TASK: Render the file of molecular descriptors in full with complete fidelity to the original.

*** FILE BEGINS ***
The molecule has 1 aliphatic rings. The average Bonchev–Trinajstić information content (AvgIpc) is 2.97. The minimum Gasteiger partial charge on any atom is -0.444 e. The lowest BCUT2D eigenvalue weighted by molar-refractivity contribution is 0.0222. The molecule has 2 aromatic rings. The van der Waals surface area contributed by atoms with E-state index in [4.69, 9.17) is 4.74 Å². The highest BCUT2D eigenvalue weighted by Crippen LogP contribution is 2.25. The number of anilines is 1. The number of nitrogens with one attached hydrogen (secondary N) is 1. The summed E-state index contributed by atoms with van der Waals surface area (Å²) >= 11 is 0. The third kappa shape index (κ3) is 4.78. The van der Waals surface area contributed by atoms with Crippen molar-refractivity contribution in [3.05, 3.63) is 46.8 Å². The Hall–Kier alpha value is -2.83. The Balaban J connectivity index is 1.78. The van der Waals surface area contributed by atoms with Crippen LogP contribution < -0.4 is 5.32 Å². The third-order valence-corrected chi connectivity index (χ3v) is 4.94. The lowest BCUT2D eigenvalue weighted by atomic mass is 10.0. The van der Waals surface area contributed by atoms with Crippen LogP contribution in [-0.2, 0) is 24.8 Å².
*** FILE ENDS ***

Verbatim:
The molecule has 1 aliphatic rings. The average Bonchev–Trinajstić information content (AvgIpc) is 2.97. The minimum Gasteiger partial charge on any atom is -0.444 e. The lowest BCUT2D eigenvalue weighted by molar-refractivity contribution is 0.0222. The molecule has 2 aromatic rings. The van der Waals surface area contributed by atoms with E-state index in [4.69, 9.17) is 4.74 Å². The highest BCUT2D eigenvalue weighted by Crippen LogP contribution is 2.25. The number of anilines is 1. The number of nitrogens with one attached hydrogen (secondary N) is 1. The summed E-state index contributed by atoms with van der Waals surface area (Å²) >= 11 is 0. The third kappa shape index (κ3) is 4.78. The van der Waals surface area contributed by atoms with Crippen molar-refractivity contribution in [3.05, 3.63) is 46.8 Å². The Hall–Kier alpha value is -2.83. The Balaban J connectivity index is 1.78. The van der Waals surface area contributed by atoms with Crippen LogP contribution < -0.4 is 5.32 Å². The third-order valence-corrected chi connectivity index (χ3v) is 4.94. The lowest BCUT2D eigenvalue weighted by atomic mass is 10.0. The van der Waals surface area contributed by atoms with Crippen LogP contribution in [-0.2, 0) is 24.8 Å².